An underground hardcore punk show with a corpsepaint-covered glitterball on the ceiling
For Fans Of:
Blood Command, Marmozets, Tomahawk
Death Before Disco
“I get onstage and I dance how I want to,” grins Pagan vocalist Nikki Brumen. “Because I want to do what I want! I don’t want to conform to some bullshit, heavy metal subgenre. I get a lot of people, especially women, coming up to me after the show going, ‘If I was in a band then I would love to act and dance like you do onstage. It’s so feminine!’ And I just tell them that I dance how I’d always dance. I’m not going to get onstage and mosh. I wanna shake my butt! It’s important to do what you do and be who you are.”
Pagan are here to fuck with your preconceptions. To go along with the huge, Day-Glo choruses of their music, there is a palpable sense of fun in everything they do, from bright pink gig posters to cute/embarrassing childhood photos of each bandmember on their Facebook page, but it’s all underpinned by the blastbeats and white-hot riffs of the most brutal metallic hardcore bands. And then there is Nikki herself, with her broad Australian accent and friendly and excitable demeanour, you’d think she’s more likely to present a kids’ TV show than front a metal band. But beneath that exterior is a strong-willed figurehead for the idea of individuality within our scene.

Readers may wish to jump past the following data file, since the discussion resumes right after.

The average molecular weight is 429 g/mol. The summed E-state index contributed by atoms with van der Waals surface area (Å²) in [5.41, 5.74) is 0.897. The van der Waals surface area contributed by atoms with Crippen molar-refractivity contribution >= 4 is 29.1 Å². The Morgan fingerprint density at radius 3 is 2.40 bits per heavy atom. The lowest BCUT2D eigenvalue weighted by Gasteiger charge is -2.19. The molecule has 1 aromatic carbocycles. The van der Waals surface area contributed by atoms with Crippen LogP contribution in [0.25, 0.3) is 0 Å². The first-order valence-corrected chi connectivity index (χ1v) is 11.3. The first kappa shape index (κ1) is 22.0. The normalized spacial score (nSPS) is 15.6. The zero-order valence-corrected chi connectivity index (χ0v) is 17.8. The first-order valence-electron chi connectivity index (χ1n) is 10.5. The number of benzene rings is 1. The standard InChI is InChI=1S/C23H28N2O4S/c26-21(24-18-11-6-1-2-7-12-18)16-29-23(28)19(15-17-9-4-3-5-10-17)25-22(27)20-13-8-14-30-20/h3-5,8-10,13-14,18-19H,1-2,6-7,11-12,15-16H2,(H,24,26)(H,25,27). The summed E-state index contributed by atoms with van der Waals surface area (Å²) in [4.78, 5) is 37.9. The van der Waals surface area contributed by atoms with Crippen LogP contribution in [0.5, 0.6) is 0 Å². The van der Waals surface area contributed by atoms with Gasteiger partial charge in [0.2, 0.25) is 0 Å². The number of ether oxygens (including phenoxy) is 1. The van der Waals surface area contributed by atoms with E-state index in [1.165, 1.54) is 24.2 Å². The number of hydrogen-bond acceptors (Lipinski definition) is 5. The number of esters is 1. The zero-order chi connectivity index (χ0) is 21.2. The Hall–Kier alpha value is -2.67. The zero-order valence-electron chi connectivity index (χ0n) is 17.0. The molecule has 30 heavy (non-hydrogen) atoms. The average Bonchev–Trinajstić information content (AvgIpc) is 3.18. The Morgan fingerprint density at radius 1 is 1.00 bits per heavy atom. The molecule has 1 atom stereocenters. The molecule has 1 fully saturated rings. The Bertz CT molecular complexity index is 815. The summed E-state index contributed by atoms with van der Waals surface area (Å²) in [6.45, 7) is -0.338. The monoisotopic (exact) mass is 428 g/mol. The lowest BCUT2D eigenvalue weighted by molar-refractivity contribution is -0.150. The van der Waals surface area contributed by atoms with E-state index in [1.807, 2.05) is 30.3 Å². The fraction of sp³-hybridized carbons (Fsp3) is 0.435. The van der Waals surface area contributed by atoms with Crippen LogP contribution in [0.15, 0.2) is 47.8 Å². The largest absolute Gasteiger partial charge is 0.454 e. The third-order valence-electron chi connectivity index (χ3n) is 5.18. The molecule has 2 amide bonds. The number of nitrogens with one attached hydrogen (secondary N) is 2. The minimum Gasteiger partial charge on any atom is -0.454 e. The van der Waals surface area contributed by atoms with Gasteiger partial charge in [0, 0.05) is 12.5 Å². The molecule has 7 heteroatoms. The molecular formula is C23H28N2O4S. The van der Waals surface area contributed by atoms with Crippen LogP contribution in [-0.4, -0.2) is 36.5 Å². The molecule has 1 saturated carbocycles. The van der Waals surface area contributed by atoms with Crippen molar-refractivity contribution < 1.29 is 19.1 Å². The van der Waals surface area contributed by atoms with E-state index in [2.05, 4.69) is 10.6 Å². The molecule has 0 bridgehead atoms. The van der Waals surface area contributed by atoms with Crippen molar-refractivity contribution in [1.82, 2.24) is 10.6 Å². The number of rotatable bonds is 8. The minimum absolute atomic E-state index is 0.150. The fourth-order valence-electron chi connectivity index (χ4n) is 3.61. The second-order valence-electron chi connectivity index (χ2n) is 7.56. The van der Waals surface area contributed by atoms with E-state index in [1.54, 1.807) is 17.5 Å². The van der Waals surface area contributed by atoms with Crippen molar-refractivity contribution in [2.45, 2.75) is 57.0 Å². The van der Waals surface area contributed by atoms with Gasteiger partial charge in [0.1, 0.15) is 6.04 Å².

“I don’t care about men and women,” she continues at a pace. “I don’t think we should differentiate at all. We’re all doing the same thing. I think you should just look for what is unique and true about you. I’m not interested in getting up to be the next ‘dude in a band’. If anyone comes up to me after a show and says, ‘I want to do what you do but I’m afraid I’d make a fool of myself’, I always tell them to stop dragging their feet and fucking do it! Because you’re going to be the change.”
Pagan’s new album, Black Wash, is everything you’d hope it would be from a band with that motto: a head-fucking mash of styles from hardcore punk to disco to black metal, that somehow manages to remain coherent despite chucking you curveball after curveball.
“One of my strongest ideals in music is having a lack of boundaries,” Nikki tells us. “I grew up in a little coastal town and there were a lot of bands that came out from my area that were metalcore, and there were such strict boundaries. You had to have the right tattoos, the right shoes, the right camo pants, the right way to mosh… like, are you kidding me? That’s the least punk way to be!”
We’re starting to get the feeling that there is just a teensy bit of something inside Nikki that actually enjoys the reaction she can get out of heavy music’s more militant fanbases…
“We like it when a band has a sense of who they are, and we know who Pagan are.” Nikki smiles. “And if that pisses people off… yeah, I quite like that. When it’s us up against a pink wall in our promo shots, that’s just a pink wall we like, we don’t want to look like every other heavy band. Why do they all pull those angry, tortured ‘metal guy’ faces? I’m so jaded with that scene. I want to play with it and push the boundaries. It’s funny to see how restricted people are.”
Leave your preconceived notions at the door: the Pagan party has arrived.